Defence Minister Peter Dutton and Prime Minister Scott Morrison (Image: AAP/Mick Tsikas)

Australian Defence Force (ADF) personnel will be sent into aged care homes suffering acute staffing shortages, the prime minister announced this afternoon, three weeks after employers and unions begged the government to intervene to find a way to offset the loss of a quarter of available shifts due to the impact of COVID on workforce availability.

Three groups of defence personnel will be dispatched: clinical teams of up to ten, including nurses, to boost health care within aged care facilities; support teams that will assist with waste management, PPE logistics and support duties; and logistical teams. The total number of ADF personnel to be deployed will be around 1700.

The limited deployment will not come close to addressing the massive staff needs of the aged care sector, but will free up aged care staff to move to frontline service tasks within facilities struggling without sufficient regular staff or access to a surge workforce.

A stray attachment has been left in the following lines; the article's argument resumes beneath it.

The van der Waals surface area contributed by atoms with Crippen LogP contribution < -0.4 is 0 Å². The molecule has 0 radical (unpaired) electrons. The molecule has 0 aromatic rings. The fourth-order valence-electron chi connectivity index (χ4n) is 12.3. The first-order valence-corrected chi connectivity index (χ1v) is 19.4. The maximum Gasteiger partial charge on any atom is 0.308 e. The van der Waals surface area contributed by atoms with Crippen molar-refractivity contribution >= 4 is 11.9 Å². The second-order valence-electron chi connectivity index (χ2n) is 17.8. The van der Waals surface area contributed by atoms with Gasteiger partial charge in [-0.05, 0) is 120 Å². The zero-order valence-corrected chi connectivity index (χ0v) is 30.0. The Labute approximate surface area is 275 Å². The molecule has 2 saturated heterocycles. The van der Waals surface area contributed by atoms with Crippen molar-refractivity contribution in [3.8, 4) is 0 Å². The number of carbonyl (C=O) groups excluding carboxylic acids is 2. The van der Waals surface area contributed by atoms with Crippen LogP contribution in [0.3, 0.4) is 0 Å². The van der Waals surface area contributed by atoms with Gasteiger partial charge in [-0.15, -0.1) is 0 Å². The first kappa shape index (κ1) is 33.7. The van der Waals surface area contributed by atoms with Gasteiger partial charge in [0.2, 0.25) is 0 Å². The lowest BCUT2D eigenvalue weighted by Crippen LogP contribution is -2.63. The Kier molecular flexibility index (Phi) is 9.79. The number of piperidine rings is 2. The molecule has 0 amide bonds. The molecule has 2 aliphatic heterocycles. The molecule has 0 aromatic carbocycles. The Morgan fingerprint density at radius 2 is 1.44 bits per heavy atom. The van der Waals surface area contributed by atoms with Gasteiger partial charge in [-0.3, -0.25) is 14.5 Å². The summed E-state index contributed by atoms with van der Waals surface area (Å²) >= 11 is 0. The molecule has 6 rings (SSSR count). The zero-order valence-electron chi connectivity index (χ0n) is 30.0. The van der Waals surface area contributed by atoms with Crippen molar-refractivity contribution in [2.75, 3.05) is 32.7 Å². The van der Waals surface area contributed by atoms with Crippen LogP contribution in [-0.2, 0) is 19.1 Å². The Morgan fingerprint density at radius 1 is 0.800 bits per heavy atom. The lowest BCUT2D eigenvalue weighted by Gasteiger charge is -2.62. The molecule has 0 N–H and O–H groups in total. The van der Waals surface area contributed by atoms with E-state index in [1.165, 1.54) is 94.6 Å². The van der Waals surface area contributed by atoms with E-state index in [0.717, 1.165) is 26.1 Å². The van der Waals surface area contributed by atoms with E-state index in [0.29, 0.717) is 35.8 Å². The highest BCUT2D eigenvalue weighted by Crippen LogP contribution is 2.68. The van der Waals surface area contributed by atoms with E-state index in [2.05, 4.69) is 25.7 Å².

In announcing the commitment, Morrison repeated that the ADF was not a “surrogate workforce for the aged care sector”.

Morrison has been opposed to the deployment and previously commented that the ADF “can’t just make those problems go away” in the sector. However, he was forced to shift his position after Peter Dutton flagged support for the idea late last week, leading to tensions between the prime minister and the man now being regularly spoken of as his replacement. 

Today’s announcement by Morrison completes his backflip and signals a win for Dutton, who will reap any political benefit from being seen to help address the aged care emergency. It will also alleviate some political pressure for the government, which faced a difficult parliamentary session with the issue of aged care deaths hanging over it.

Even if of limited scale, the deployment will be welcome news in the sector which has struggled with a lack of workers since before Christmas and repeatedly called for help as the government’s vaccine booster program was delayed and supplies of rapid antigen tests and PPE ran low. For many aged care residents, more help can’t come soon enough, whether in an aged care worker’s uniform or khaki.